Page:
VOL. 126 | NO. 33 | Thursday, February 17, 2011
48 Hour Film Launch Aims to Inspire Movie-Makers
By Aisling Maki
Expect lights, camera and action along the streets of South Main and the banks of the Mississippi River this weekend as veteran and aspiring filmmakers alike will attempt to create five short films in just 48 hours.
FuelFilm’s 48 Hour Film Launch, now in its second year, invites Memphians interested in all aspects of filmmaking – from screenwriting and cinematography to acting and editing – to participate in the Friday through Sunday event, headquartered at EmergeMemphis, 516 Tennessee St.
“The best way to learn how to make a film is to make a film,” said FuelFilm’s Mike Beickert, who in 2009, along with partners David Merrill and James Sposto, co-founded the nonprofit dedicated to promoting the internal growth of the city’s film industry.
All three men are unpaid volunteers who manage full-time careers. The volunteer staff also includes writers Lee Gordon and Shelby Elwood, attorney Harry Brown, filmmaker DeAra Lewis and a host of film-industry advisers.
Beickert, Merrill and Sposto all share backgrounds in both business and filmmaking, which has provided them a first-hand understanding of the importance of raising capital to make movies.
“I made a film and realized my first mistake was to not have any money thinking I could do it for cheap,” said Beickert. “I got tired of asking for volunteers. The first weekend you can get inspired volunteers, but by the 12th weekend, they’re less inspired and don’t show up. … To do it right, we feel you should have some investors and have an industry. Every film out of Memphis that succeeds helps the next one succeed.”
FuelFilm is powered by and remains under the 501(c)3 umbrella of LaunchMemphis, a business incubator that nurtures the growth of local technology startups and hosts its own annual 48 Hour Launch.
“We’re all filmmakers and know a lot of them,” Beickert said. “We all want to make films and follow the folks who make them, but we want to make them in Memphis and we didn’t see an environment here that was conducive to the business of filmmaking. Part of what inspired us was the LaunchMemphis events. They help develop an investor pool, but they help train the entrepreneurs on how to work with and pitch to and get money for startups.”
FuelFilm works with a number of organizations, including the Shelby County Film Commission.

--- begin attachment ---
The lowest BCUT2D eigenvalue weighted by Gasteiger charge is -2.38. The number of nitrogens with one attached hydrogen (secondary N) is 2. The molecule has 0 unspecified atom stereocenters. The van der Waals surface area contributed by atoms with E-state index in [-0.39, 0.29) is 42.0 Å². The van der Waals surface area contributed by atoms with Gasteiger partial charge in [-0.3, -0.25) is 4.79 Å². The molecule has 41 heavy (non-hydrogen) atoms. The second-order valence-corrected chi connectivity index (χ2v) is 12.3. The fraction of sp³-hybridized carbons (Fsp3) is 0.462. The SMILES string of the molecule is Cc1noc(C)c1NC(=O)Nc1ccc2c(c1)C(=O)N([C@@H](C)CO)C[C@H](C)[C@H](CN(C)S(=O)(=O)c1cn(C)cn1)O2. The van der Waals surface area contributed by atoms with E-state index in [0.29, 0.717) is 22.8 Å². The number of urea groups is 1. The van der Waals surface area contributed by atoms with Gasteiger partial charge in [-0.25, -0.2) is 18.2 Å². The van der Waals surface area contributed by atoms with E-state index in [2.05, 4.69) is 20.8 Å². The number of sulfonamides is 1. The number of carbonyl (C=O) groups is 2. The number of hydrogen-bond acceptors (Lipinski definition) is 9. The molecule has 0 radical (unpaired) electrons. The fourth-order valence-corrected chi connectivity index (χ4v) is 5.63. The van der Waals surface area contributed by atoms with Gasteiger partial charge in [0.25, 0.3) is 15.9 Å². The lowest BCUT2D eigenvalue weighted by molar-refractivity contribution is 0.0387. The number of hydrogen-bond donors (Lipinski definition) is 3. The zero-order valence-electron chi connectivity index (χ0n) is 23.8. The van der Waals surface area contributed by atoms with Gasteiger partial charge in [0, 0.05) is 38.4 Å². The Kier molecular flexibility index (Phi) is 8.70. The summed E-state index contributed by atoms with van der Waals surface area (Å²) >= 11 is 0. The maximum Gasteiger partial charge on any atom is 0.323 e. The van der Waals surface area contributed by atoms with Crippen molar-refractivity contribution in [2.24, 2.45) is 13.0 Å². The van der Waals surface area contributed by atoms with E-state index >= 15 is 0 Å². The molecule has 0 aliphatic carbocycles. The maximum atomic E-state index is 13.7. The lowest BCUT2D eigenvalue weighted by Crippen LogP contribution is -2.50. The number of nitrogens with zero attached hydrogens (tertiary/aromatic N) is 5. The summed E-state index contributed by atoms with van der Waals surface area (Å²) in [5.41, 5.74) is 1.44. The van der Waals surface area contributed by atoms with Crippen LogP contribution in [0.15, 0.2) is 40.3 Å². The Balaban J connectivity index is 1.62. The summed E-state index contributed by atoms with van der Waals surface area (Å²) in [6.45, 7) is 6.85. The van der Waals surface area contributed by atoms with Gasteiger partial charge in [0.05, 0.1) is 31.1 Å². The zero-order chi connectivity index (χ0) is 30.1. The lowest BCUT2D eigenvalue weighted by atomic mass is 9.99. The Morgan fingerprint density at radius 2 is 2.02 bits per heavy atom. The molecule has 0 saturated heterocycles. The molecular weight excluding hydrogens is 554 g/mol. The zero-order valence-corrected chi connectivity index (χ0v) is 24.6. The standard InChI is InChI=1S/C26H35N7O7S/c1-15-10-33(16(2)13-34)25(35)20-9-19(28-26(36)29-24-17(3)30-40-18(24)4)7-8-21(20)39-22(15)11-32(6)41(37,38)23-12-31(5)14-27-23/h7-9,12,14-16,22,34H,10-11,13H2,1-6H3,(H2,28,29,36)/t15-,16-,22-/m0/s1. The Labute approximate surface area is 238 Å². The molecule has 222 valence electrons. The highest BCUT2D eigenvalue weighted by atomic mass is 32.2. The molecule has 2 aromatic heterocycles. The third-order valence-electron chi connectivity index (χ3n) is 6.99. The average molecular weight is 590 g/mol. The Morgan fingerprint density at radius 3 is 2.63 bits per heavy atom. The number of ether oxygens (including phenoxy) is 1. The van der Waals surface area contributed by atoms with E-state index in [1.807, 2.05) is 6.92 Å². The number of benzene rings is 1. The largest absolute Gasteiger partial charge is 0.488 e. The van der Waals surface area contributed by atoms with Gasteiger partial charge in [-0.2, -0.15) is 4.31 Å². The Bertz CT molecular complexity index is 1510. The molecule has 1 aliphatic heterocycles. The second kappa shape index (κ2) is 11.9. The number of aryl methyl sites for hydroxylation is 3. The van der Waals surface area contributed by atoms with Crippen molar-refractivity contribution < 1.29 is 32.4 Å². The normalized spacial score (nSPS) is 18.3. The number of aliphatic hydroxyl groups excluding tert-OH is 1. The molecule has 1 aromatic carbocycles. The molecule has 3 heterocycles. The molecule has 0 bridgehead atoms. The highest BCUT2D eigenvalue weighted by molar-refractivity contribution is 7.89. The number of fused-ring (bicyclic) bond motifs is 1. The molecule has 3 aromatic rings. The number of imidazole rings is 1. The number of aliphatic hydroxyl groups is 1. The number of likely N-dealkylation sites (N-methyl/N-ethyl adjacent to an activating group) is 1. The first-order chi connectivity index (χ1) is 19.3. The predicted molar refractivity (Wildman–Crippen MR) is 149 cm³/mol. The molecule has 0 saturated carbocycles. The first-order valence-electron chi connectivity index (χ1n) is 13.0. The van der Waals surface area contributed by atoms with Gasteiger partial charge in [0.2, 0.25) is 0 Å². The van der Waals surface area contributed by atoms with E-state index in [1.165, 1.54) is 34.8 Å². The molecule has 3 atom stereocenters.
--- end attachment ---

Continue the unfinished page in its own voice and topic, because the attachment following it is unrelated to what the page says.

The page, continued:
“As far as the film commission goes, there was a lot of initiative as far as developing local talent so that we can draw outside production to come to Memphis and shoot here,” Sposto said. “That’s a certain type of economic development and it’s viable, but our goal is to change the model to be, ‘Let’s create more things that are originating here and build an actual industry here so things are starting and finishing in Memphis.’ It’s not only about being attractive to Hollywood; it’s about being our own Hollywood.”
FuelFilm’s focus is on locally originated projects made by independent filmmakers developing and producing films in the Mid-South.
In addition to forging a local infrastructure conducive to filmmaking, the organization informs potential investors regarding opportunities to finance local films and educates filmmakers in the creative, technical and business aspects of the industry, from the idea through the proposal stages.
“We’re not trying to foster any one film project or any one film production company; we’re trying to foster the industry as a whole,” Merrill said. ”The philosophy is that a rising tide will raise all boats.”
This weekend, 48 Hour Launch participants – who range in age from pre-teens to senior citizens – will be given the opportunity to pitch their story ideas to the 100-plus group, who will collectively choose five to make into completed short films by sundown Sunday.
“This is everyone’s chance to prove that they’re a good person to have on their crew,” Sposto said. ”You want to be a real team player, and check your ego at the door. Your film might be the one that gets picked, but if it’s not, be ready to support everyone else. Everyone moves forward together. It’s all very good-natured.”
The 48 Hour Film Launch is the first of 10 FuelFilm events planned for 2011. Others will focus on screenwriting, casting, creating a promotional trailer, devising a comprehensive business plan and pitching to potential investors.
“Our program is kind of a circuit one can go through, and if you follow the whole circuit and can keep up with it, by the end of it, you should ideally be able to pitch and get investment for your film,” Merrill said.
Online registration for the 48 Hour Film Launch, which costs $40 and includes beverages, an event T-shirt, space, equipment, actors, crew, make-up artists, music and everything else needed to make a film, continues through Friday evening.
Visit www.fuelfilm.org for more information.